The sleek interior is warmed by the use of wood and leather, and keeps the focus firmly on the food.

By now our senses were reeling, but in a most pleasant way. While we waited for the main course to arrive, we amused our palates with little pork croquettes.

Then something strange happened. Two of our guests ordered grass-fed beef fillet, one opted for grilled springbok loin, another for the pork belly and one had broccoli steak. While I took delight in the mussel, turnip, waterblommetjie and chowder sauce that adorned the line-caught hake, I witnessed the utter relish with which the broccoli steak, served with tofu bacon, dried apricot, peanut, kale and vegan yoghurt was consumed. We were in no doubt as to which one of us enjoyed Michael Deg’s food philosophy most.

For the record, the pork belly came with butternut, gooseberries, crackling and juniper jus, and the springbok loin with fermented garlic mash, bok choy and celeriac purée. Bone marrow, heirloom carrots, toasted quinoa, orange and celery accompanied the beef fillet.

I must be clear about one thing: however much we enjoyed the main dishes, we were totally unprepared for the biggest surprise. Our host ordered all of the side dishes for our communal consumption and these proved to be the crowning glory of our lunch. They included triple-cooked hand-cut chips, roasted orange sweet potato, tender-stem broccoli, brown butter roasted cauliflower and a haloumi, pear and walnut salad.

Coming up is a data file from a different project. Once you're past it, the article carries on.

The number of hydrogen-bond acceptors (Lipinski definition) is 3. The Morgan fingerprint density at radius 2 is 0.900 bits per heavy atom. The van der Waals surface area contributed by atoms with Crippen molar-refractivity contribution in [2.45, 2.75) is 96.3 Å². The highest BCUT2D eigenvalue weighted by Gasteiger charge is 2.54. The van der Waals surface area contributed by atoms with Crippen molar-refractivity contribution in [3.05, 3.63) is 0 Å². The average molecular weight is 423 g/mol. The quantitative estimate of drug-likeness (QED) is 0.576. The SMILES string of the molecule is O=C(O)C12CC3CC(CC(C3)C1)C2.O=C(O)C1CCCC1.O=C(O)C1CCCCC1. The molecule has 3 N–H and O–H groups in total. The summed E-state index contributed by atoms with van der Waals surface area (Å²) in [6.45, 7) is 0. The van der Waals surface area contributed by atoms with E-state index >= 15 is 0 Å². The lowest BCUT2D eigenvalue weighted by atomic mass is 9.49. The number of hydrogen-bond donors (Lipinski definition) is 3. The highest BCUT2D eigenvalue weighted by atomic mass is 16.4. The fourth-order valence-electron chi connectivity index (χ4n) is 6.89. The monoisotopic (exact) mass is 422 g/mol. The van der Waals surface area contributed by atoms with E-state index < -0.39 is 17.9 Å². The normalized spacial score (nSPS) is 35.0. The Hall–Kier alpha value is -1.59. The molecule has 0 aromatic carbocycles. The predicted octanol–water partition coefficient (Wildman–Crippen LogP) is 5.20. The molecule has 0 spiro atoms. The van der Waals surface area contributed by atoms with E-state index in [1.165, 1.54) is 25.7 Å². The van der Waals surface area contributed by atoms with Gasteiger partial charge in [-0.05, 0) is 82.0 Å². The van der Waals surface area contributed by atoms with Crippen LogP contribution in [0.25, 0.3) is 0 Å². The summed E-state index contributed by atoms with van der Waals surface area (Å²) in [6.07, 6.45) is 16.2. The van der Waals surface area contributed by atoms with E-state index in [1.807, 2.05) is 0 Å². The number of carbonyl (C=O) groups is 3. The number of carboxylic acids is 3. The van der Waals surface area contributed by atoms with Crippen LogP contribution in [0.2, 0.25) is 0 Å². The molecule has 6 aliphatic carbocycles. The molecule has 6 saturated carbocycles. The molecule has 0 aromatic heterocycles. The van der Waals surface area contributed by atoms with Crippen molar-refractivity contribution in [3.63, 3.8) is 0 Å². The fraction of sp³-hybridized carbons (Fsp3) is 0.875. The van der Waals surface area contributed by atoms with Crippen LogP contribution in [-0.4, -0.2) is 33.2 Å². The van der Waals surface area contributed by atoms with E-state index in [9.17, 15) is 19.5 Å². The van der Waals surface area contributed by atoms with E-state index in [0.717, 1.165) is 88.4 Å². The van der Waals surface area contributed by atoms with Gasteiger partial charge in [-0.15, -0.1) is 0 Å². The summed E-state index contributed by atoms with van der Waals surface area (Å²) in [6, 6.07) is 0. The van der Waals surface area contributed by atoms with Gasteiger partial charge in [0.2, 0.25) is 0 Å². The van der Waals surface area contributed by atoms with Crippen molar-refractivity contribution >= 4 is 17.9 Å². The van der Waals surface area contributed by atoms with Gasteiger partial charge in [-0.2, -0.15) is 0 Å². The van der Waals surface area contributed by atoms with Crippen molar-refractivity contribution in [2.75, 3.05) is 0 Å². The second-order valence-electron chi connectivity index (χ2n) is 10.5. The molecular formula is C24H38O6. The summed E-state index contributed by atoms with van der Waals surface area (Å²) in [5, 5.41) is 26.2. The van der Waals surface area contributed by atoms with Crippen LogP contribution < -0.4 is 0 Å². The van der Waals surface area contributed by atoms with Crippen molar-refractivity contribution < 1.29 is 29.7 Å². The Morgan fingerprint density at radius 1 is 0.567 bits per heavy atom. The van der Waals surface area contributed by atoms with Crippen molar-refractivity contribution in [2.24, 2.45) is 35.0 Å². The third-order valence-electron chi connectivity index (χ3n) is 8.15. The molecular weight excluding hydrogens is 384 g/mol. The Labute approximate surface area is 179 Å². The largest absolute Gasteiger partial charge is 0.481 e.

Now, consider the impact made by the main courses, and then ponder the fact that not a morsel was left of the side dishes, apart from a few chips (for dignity’s sake, of course). If the main courses hadn’t been so sizable, we conceivably would have ordered seconds of the side dishes. 

Under the circumstances, there wasn’t much room left for dessert. Some of us soldiered on, ever willing to lay our bodies on the line. I made short shrift of the Dark Chocolate and Passion Fruit Fondant. Elsewhere, the Milk and Honey Sponge brought great joy, as did the Pistachio Soufflé.

In closing, it must be mentioned there is a speed limit of 30km/h on the road linking the restaurant and the security gate. Fortunately, there is no way that anyone who enjoyed the luncheon as much as we did would exceed that limit. You simply have neither the need nor the inclination to do so. You feel so at peace with the world that you wish the feeling would last forever.

The Bordeaux blend from the estate’s flagship range delivers concentrated fruit and soft tannins.

Sweet bloom of youth

– Chris Otto

The ‘youngest’ of the restaurant/wine estates in the Stellenbosch area, Cavalli is beautifully situated on the southern side of the famed golden triangle where the vines, being mostly youngish, present a challenge to the winemakers.

We started with a glass of Cavalli’s Capriole MCC 2017, which had the benefit of 24 months on the lees. At R330 per bottle this was good value. I should immediately say that the prices of all the Cavalli wines were quite reasonable.

Justin, our sommelier, was knowledgeable and very helpful, especially with the estate’s own wines. He recommended the 2015 Chardonnay (R460), easily the best of the offerings. This was followed by the 2016 Warlord (R350), a blend of Cabernet Sauvignon, Malbec and Petit Verdot.

Our host spoiled us with a bottle of the newly released 2017 Saurwein, a hefty 14,5% Pinot Noir from Villiers­dorp. The BYO policy of R110 per four persons allowed for this.

There is also a wide choice of wine by the glass, as well as a substantial list of local and international wines. These are rather pricey.

The Spiegelau stemware does justice to the fine dining and drinking experience.

Cavalli Restaurant, Cavalli Wine Estate, R44, Somerset West.
021 855 3218, office@cavalliestate.com